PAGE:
Curiosity's Mission on Mars
Exploring the Red Planet
Could life have previously flourished on Mars? Will humans be able to travel there one day? Can humans one day colonize the red planet? NASA scientists have been interested in answering questions like these for a long time. In November 2011, NASA sent the rover Curiosity to Earth’s nearest planetary neighbor. By gathering information about Mars’s climate and geology, the robot is helping scientists uncover the secrets of the planet and its past.
Since its launch, Curiosity has made some amazing discoveries. The rover found an ancient streambed where water once flowed for thousands of years, and rock samples proved that the surface soil on Mars still has water! In addition, from drilling into Martian rock, the rover detected the key chemicals necessary for life—sulfur, nitrogen, hydrogen, oxygen, phosphorus, and carbon. And Curiosity’s measurement of radiation on Mars shows levels similar to that at the International Space Station. These discoveries suggest that some parts of Mars could have been habitable—and may be again in the future.
Learn more about the red planet and see what else Curiosity has uncovered!
|Interest Level||Grade 6 - Grade 12|
|Reading Level||Grade 6|
|Genre||Science, Young Adult|
|Category||STEM: Space Science|
|Publisher||Lerner Publishing Group|
|Imprint||Twenty-First Century Books ™|
|Number of Pages||64|
|Reading Counts! Level||11.4|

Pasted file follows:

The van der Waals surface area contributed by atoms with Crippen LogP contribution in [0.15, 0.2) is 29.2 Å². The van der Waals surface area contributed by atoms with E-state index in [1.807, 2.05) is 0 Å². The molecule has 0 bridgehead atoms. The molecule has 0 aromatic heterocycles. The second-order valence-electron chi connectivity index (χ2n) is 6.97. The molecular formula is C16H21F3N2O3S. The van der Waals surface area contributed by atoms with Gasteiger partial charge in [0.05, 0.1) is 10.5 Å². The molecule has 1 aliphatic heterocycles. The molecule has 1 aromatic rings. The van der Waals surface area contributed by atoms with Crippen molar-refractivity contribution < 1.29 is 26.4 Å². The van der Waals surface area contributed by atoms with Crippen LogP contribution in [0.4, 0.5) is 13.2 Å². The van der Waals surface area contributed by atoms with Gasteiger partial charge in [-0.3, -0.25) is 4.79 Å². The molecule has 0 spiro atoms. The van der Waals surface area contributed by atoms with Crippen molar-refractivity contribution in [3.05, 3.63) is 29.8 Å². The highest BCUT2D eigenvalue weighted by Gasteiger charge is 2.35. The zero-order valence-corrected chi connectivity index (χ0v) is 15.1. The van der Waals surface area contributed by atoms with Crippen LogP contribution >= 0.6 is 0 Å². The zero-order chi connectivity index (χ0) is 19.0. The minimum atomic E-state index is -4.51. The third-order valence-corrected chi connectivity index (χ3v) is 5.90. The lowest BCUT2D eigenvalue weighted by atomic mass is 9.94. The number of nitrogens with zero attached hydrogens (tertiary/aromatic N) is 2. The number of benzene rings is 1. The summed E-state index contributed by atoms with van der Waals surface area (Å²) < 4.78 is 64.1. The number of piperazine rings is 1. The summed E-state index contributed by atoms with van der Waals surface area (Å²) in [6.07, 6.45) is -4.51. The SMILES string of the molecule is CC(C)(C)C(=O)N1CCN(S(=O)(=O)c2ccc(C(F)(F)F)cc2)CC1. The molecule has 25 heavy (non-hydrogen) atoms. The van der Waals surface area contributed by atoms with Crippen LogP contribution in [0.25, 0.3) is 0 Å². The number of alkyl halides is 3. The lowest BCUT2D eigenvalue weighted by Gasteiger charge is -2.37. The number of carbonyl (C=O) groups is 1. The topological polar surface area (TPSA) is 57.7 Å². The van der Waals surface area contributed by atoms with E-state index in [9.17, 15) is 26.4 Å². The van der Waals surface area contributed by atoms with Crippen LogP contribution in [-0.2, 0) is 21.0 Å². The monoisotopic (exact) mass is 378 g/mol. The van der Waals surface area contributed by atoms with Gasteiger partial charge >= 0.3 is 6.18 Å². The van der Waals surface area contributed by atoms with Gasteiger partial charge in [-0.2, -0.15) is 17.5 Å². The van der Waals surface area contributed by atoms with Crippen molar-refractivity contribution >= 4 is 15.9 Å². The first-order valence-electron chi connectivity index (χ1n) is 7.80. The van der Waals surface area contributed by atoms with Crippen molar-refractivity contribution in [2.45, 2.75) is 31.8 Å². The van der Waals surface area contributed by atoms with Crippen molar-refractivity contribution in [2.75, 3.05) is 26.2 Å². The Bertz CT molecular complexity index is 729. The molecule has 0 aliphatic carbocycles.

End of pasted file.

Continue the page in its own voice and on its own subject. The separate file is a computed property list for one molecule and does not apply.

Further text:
- Children's Book Committee at Bank Street College Best Children's Book of the Year
Library Media Connection
“This book would support your STEM collection for students studying our neighboring planet, the methods of scientific discovery or the technology of space crafts.” —Library Media Connection
“Miller’s book is well written and visually appealing, skimming the surface on a lot of the information but effectively covering the history and future of Mars exploration.” —VOYA
“An informative, useful look at a current and ongoing mission to explore our nearest neighbor in the solar system.” —Kirkus Reviews
Author: Ron Miller
Ron Miller has worked as a freelance writer and illustrator for more than 30 years. Many of his illustrations appear in magazines like Astronomy and Scientific American. He has also worked on motion pictures and created postage stamps. (One of his stamps is attached to a spacecraft headed for the planet Pluto!) He has also written short stories and novels and has even created a comic book.